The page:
Although today was Saturday, I didn’t know it until I turned on my computer and inputted the date for this blog. (As I mentioned in a previous posting, our work is not scheduled around a calendar. There’s no such thing as a weekend or holiday.)
Not much happened today (which is a good thing, if you ask me.) We did have some of our members go outside the wire, but they came back early.
I took care of some paperwork and toyed with a few of my cameras. I own a Canon EOS (digital), and the ladies at Joint Base McGuire-Dix-Lakehurst sent me a Nikon D80 with a couple of nice lenses.
In the old days (before digital photography,) shutterbugs (Google it, young’uns) used to really get into heated debates about which camera was better. Nikon was long heralded as the “Pro” camera, but Canon has been giving Nikon a run for their money for several years now.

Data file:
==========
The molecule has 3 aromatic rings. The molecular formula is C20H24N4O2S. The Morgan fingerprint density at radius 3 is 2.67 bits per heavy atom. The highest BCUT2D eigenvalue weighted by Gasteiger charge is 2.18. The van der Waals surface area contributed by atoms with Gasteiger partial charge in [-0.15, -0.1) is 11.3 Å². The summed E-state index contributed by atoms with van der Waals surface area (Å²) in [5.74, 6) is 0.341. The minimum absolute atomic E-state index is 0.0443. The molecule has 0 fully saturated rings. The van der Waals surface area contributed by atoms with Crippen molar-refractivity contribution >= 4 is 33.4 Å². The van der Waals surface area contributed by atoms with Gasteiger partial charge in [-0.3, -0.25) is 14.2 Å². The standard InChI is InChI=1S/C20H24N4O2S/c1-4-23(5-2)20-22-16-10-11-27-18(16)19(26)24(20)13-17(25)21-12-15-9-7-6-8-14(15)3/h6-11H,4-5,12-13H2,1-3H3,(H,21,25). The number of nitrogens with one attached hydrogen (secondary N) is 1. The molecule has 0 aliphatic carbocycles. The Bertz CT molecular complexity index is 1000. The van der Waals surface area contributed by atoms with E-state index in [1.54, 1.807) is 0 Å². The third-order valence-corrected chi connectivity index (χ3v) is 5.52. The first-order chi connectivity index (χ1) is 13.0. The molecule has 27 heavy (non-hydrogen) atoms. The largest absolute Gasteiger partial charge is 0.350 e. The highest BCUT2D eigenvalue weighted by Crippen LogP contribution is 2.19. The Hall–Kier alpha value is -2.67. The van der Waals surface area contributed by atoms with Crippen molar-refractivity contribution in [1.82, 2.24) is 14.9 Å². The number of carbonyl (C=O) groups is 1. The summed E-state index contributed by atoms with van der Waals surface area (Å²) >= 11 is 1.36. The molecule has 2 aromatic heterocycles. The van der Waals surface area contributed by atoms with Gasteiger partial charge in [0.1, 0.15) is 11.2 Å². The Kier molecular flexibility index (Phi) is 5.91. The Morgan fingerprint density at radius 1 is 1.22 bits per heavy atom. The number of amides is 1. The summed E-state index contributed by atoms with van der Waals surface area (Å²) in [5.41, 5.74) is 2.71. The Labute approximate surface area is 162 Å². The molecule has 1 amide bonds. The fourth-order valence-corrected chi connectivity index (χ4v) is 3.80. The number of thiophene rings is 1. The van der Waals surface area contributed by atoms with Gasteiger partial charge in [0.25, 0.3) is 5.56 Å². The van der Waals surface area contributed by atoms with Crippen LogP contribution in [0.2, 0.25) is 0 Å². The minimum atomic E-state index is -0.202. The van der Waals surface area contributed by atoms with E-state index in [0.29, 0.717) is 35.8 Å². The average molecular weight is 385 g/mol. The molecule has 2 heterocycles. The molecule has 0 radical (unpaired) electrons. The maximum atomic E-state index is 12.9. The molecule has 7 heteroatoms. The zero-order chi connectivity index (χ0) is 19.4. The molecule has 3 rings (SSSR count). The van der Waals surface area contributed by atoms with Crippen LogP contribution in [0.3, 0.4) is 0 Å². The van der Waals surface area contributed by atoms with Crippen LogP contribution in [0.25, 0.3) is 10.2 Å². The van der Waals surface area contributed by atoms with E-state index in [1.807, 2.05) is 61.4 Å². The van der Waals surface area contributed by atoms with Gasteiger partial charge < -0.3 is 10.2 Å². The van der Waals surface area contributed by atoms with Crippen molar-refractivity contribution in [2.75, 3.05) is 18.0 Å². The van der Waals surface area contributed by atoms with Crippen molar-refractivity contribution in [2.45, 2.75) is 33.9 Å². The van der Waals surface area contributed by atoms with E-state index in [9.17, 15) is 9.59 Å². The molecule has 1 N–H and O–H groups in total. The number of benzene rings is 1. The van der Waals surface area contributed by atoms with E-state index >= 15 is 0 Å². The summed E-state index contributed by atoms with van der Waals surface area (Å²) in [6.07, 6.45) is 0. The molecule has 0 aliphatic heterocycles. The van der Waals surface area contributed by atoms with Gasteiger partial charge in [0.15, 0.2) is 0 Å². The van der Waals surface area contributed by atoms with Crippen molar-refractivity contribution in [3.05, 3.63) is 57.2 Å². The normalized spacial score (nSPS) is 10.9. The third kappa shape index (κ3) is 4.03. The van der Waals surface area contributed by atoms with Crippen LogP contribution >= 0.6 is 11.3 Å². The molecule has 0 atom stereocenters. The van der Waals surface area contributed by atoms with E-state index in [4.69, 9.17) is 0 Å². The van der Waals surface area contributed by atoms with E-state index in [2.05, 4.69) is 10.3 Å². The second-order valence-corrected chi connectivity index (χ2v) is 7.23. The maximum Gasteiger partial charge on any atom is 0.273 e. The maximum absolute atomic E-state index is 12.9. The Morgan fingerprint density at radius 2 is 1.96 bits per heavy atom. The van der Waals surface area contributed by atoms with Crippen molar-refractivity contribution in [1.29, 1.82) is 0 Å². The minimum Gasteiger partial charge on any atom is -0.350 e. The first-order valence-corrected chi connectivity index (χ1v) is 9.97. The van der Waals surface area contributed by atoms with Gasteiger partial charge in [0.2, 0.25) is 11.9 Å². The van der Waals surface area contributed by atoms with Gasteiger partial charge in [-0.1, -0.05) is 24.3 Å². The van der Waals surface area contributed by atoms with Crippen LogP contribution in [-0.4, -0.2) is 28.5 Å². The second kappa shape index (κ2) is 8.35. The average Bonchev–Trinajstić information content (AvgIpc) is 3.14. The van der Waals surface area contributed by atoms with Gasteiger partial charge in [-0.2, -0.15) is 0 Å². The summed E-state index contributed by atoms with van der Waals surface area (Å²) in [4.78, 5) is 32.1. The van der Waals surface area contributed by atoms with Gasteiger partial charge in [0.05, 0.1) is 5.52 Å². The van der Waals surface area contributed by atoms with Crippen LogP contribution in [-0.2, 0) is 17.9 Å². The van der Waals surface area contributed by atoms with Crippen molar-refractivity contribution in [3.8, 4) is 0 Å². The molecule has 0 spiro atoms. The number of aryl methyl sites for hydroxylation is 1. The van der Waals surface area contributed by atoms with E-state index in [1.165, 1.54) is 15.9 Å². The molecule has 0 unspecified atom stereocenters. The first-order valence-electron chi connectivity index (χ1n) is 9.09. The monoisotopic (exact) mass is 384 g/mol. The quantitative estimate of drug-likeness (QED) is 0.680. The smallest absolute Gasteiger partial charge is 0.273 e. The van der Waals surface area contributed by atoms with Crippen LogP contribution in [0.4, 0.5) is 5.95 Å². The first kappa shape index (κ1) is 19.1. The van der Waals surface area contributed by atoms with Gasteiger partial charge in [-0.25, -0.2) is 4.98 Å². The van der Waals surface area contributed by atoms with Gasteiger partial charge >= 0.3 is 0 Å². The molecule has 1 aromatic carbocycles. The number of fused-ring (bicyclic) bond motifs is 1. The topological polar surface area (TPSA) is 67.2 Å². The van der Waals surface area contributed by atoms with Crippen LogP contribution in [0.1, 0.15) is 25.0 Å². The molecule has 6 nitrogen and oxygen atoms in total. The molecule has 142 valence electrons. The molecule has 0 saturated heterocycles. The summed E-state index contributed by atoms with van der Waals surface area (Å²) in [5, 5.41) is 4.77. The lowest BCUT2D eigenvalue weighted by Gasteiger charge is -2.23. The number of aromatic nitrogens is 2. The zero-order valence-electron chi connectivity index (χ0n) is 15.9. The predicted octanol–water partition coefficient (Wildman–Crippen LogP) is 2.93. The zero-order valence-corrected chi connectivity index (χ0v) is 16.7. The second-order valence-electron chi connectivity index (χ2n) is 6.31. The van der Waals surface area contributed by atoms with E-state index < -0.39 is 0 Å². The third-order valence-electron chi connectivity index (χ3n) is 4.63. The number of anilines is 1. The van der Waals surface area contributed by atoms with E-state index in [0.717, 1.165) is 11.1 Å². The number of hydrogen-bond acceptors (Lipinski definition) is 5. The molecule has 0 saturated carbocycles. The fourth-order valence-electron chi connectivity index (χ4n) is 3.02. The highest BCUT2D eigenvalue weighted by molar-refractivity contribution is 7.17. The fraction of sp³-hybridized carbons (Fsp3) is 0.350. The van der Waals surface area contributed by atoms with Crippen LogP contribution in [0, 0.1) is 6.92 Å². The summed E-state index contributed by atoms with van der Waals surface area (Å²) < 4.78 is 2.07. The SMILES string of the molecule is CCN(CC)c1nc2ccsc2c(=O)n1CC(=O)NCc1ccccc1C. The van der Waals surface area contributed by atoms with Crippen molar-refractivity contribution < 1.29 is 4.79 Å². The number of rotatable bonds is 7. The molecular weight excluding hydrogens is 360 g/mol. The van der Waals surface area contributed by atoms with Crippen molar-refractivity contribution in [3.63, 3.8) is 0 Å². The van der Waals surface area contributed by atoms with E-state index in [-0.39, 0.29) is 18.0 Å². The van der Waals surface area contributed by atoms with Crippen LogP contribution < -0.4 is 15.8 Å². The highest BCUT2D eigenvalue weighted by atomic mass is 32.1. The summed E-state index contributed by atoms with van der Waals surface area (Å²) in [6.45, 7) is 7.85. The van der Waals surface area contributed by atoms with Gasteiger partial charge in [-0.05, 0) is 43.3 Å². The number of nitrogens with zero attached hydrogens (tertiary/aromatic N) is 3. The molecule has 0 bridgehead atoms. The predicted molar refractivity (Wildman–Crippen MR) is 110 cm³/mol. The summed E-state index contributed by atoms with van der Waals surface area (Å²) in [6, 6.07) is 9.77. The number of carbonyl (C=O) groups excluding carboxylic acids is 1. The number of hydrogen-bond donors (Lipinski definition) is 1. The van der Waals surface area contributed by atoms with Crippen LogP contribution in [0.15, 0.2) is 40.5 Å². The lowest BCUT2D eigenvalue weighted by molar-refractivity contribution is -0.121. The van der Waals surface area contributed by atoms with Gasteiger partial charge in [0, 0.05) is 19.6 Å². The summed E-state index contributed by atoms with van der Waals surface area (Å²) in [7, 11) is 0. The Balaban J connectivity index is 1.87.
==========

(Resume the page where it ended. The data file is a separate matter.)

But now that everything is digital, and you can buy a keychain that comes with a Hannah Montana digital camera attached, EVERYBODY is a photographer. For better or for worse, this has lessened the prestige associated with being a photographer. (Because most people can recreate the same product at home.) Thus, the debate about which camera is better is not as prevalent now-a-days.
In the military, Nikon still holds the crown as the “official” pro camera, but the truth is that when a crucial photograph is needed, the military doesn’t really care what camera is used. Cameras are instruments of war. Although they don’t kill, they certainly help influence a situation and it’s outcome. (Why do you think most police cars mount them in their dashboard?)
As I played with both my Nikon and Canon, I could see pros and cons with both. The Nikon is heavier (and appeared to be more sturdy,) while the Canon was lighter and easier to use. Unable to choose a side, I just resolved myself to the belief that as long as I do my job, which is to simply get the shot, what I use doesn’t matter.
I’m sure Nikon and Canon would beg to differ!